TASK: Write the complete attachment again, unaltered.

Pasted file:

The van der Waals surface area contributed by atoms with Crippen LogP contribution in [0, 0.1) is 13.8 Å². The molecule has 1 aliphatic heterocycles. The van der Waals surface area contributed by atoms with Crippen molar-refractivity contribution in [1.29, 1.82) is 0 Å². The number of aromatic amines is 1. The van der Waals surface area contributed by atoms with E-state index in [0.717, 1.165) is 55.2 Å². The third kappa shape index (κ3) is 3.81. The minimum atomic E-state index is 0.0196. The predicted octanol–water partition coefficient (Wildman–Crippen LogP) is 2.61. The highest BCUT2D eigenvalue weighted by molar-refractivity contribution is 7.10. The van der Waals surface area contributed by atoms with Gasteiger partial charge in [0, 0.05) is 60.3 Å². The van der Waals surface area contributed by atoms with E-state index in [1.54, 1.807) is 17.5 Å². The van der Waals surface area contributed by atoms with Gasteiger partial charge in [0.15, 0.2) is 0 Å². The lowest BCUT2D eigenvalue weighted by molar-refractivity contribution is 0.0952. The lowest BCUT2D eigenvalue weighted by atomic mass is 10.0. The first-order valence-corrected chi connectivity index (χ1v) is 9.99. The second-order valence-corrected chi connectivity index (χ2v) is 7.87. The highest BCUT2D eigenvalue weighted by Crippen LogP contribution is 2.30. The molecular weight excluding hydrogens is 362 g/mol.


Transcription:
The van der Waals surface area contributed by atoms with Crippen LogP contribution in [0, 0.1) is 13.8 Å². The molecule has 1 aliphatic heterocycles. The van der Waals surface area contributed by atoms with Crippen molar-refractivity contribution in [1.29, 1.82) is 0 Å². The number of aromatic amines is 1. The van der Waals surface area contributed by atoms with E-state index in [0.717, 1.165) is 55.2 Å². The third kappa shape index (κ3) is 3.81. The minimum atomic E-state index is 0.0196. The predicted octanol–water partition coefficient (Wildman–Crippen LogP) is 2.61. The highest BCUT2D eigenvalue weighted by molar-refractivity contribution is 7.10. The van der Waals surface area contributed by atoms with Gasteiger partial charge in [0, 0.05) is 60.3 Å². The van der Waals surface area contributed by atoms with E-state index in [1.54, 1.807) is 17.5 Å². The van der Waals surface area contributed by atoms with Gasteiger partial charge in [0.15, 0.2) is 0 Å². The lowest BCUT2D eigenvalue weighted by molar-refractivity contribution is 0.0952. The lowest BCUT2D eigenvalue weighted by atomic mass is 10.0. The first-order valence-corrected chi connectivity index (χ1v) is 9.99. The second-order valence-corrected chi connectivity index (χ2v) is 7.87. The highest BCUT2D eigenvalue weighted by Crippen LogP contribution is 2.30. The molecular weight excluding hydrogens is 362 g/mol.